by Mike Davis
Special Counsel Jack Smith fantasizes about a trial of former President Trump happening prior to next November’s election. Smith wants nothing more than a conviction that would be hurtful to Trump’s presidential bid. In this mission, Smith has obtained two indictments of Trump: one in Florida for the alleged mishandling and retention of classified records; and the other in the District of Columbia over events related to the riot at the Capitol on January 6, 2021. The Florida case is bogged down in discovery and other issues, so Smith is best positioned to secure a trial in the District of Columbia. U.S. District Judge Tanya Chutkan scheduled a March 4, 2024, trial date, but this plan has hit a snag: jurisdiction.
Trump argued that his actions related to January 6 are protected under the legal doctrine of presidential immunity. The Supreme Court has never had occasion to decide the scope of this immunity in the criminal context, as a former president never has faced an indictment. The merits are unimportant at the moment; jurisdiction is currently the paramount issue. Last week, Judge Chutkan paused all dates related to Trump’s trial because he is appealing her denial of his motion to dismiss on the grounds of presidential immunity. This appeal, she ruled, divested her of jurisdiction during the pendency of it. Trump appealed to the District of Columbia Circuit. In the normal course, the court of appeals would resolve the issue, and the losing party could appeal to the Supreme Court. Smith, however, has introduced a wrinkle: he has sought Supreme Court review prior to a ruling from the D.C. Circuit (fancily known as certiorari before judgment). The Supreme Court has ordered a response by December 20 and will rule thereafter on Smith’s motion. The Court should deny it.
Smith asserts that it is in the public’s interest for this question to be resolved rapidly. He cites United States v. Nixon (1974), a case in which the Supreme Court granted a request for certiorari before judgment. Nixon is inappropriate, however, for that case dealt with the criminal trial of individuals other than Nixon. Evidence, specifically tapes, subpoenaed from President Nixon had a direct bearing on the guilt of those defendants. Had the appellate process run its normal course, those defendants would have been denied their speedy trial rights under the Sixth Amendment. The government, in Trump’s case, seems to be claiming that it has an interest in a speedy trial, but there exists no such constitutional right for the government. Only the defendant—Trump—enjoys this right.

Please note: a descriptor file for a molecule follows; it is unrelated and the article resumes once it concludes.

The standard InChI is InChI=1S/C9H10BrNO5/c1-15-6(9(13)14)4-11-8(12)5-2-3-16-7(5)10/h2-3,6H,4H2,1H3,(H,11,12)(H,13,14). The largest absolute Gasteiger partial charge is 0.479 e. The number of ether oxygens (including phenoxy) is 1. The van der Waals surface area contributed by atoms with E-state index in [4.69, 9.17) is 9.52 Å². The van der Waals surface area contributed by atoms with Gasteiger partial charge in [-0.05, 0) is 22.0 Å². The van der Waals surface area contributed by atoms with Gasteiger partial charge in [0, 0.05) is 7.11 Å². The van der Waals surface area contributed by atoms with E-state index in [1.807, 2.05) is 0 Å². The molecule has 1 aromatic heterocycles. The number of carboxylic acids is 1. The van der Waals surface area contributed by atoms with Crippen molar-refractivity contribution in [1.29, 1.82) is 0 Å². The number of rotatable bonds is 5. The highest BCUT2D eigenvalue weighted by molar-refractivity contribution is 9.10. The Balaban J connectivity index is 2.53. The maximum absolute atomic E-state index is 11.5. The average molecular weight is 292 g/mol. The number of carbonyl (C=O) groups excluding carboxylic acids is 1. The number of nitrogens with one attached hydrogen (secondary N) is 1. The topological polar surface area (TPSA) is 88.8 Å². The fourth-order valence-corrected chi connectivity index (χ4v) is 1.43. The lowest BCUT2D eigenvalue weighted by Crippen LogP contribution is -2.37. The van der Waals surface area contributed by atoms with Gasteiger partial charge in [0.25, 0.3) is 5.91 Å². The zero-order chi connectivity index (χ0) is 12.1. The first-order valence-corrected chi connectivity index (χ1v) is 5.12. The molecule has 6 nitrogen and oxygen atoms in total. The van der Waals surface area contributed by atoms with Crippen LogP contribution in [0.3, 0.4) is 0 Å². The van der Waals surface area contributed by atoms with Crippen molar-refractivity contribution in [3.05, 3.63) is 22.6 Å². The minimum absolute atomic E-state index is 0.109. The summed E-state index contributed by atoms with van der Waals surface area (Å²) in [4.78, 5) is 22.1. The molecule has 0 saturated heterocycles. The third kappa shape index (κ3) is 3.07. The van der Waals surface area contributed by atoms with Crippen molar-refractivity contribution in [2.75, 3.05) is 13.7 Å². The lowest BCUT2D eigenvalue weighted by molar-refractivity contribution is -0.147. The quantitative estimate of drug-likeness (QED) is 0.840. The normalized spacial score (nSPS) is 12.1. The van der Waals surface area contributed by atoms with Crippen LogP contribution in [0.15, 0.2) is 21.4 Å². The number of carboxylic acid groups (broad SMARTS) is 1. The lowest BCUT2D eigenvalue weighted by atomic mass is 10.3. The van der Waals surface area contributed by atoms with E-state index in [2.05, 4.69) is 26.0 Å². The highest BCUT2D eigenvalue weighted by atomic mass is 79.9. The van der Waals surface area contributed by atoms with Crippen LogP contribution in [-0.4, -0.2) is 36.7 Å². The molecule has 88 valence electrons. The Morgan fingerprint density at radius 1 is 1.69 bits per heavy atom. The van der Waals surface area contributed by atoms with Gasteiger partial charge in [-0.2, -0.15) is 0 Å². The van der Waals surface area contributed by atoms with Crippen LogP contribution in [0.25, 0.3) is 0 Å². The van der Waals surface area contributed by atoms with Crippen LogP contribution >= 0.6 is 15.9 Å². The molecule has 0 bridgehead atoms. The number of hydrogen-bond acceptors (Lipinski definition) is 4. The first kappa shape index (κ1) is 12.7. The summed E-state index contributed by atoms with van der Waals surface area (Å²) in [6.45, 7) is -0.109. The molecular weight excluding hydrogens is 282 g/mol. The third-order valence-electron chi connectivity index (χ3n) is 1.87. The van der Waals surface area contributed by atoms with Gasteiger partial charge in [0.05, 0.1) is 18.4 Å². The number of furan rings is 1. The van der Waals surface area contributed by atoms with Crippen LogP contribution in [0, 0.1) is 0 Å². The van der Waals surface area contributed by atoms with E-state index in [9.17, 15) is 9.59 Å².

There is no legal reason for Jack Smith’s rush to convict President Trump; it is entirely political. Even CNN’s in-house legal analyst said that Smith has crossed “the line into the political” with his explicit desire to secure a conviction before Election Day 2024. The motion should fail because the supposed urgency lies not in the issue of presidential immunity but rather because the election where Trump is a candidate is approaching. To begin with, the government could have charged Trump over this alleged illegal conduct in 2021; yet, it waited until the summer of 2023 to do so. The Supreme Court should not reward the government for its laggardness. If Trump were not a candidate, it is unlikely that Smith would seek certiorari before judgment. The question would be the same (whether and to what extent presidential immunity applies). Suppose Judge Chutkan had suppressed evidence from the FBI’s raid of Trump’s estate at Mar-a-Lago on Fourth Amendment grounds. The issue would be a garden variety issue of whether the search was proper. Smith surely would appeal this ruling. It is hard to see why he would not appeal it directly to the Supreme Court, even though the question would not be novel. This example illustrates that the issue here is the insatiable desire to try Trump before the election, not the desire to have a complex legal question resolved by the Supreme Court.
The lawfare designed to derail Trump—from the risible Fourteenth Amendment challenges over the non-insurrection to the four indictments—is a national disgrace.